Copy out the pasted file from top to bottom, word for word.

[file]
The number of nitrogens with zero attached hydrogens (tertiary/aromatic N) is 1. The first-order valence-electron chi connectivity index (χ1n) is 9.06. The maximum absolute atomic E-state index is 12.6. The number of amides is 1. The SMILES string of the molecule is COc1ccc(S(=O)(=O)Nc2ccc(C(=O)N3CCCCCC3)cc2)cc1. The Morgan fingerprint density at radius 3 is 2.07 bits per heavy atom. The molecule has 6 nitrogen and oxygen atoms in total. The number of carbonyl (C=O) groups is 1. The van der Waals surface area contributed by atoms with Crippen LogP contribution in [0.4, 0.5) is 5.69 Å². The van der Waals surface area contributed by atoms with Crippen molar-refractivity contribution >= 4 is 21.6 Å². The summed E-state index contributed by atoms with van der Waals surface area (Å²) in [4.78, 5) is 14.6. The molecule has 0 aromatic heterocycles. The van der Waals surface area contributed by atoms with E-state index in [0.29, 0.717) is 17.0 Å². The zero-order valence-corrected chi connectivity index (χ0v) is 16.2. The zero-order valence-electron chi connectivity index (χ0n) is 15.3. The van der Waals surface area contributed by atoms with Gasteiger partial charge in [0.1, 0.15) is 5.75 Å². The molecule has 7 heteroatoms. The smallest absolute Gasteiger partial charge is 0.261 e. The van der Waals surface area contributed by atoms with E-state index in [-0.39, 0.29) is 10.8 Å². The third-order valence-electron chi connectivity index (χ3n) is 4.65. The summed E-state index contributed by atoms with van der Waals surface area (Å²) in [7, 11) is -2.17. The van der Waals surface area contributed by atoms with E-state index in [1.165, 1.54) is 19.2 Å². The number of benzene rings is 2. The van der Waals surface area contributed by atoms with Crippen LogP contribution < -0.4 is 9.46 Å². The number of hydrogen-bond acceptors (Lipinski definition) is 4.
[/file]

The number of nitrogens with zero attached hydrogens (tertiary/aromatic N) is 1. The first-order valence-electron chi connectivity index (χ1n) is 9.06. The maximum absolute atomic E-state index is 12.6. The number of amides is 1. The SMILES string of the molecule is COc1ccc(S(=O)(=O)Nc2ccc(C(=O)N3CCCCCC3)cc2)cc1. The Morgan fingerprint density at radius 3 is 2.07 bits per heavy atom. The molecule has 6 nitrogen and oxygen atoms in total. The number of carbonyl (C=O) groups is 1. The van der Waals surface area contributed by atoms with Crippen LogP contribution in [0.4, 0.5) is 5.69 Å². The van der Waals surface area contributed by atoms with Crippen molar-refractivity contribution >= 4 is 21.6 Å². The summed E-state index contributed by atoms with van der Waals surface area (Å²) in [4.78, 5) is 14.6. The molecule has 0 aromatic heterocycles. The van der Waals surface area contributed by atoms with E-state index in [0.29, 0.717) is 17.0 Å². The zero-order valence-corrected chi connectivity index (χ0v) is 16.2. The zero-order valence-electron chi connectivity index (χ0n) is 15.3. The van der Waals surface area contributed by atoms with Gasteiger partial charge in [0.1, 0.15) is 5.75 Å². The molecule has 7 heteroatoms. The smallest absolute Gasteiger partial charge is 0.261 e. The van der Waals surface area contributed by atoms with E-state index in [-0.39, 0.29) is 10.8 Å². The third-order valence-electron chi connectivity index (χ3n) is 4.65. The summed E-state index contributed by atoms with van der Waals surface area (Å²) in [7, 11) is -2.17. The van der Waals surface area contributed by atoms with E-state index in [1.165, 1.54) is 19.2 Å². The number of benzene rings is 2. The van der Waals surface area contributed by atoms with Crippen LogP contribution < -0.4 is 9.46 Å². The number of hydrogen-bond acceptors (Lipinski definition) is 4.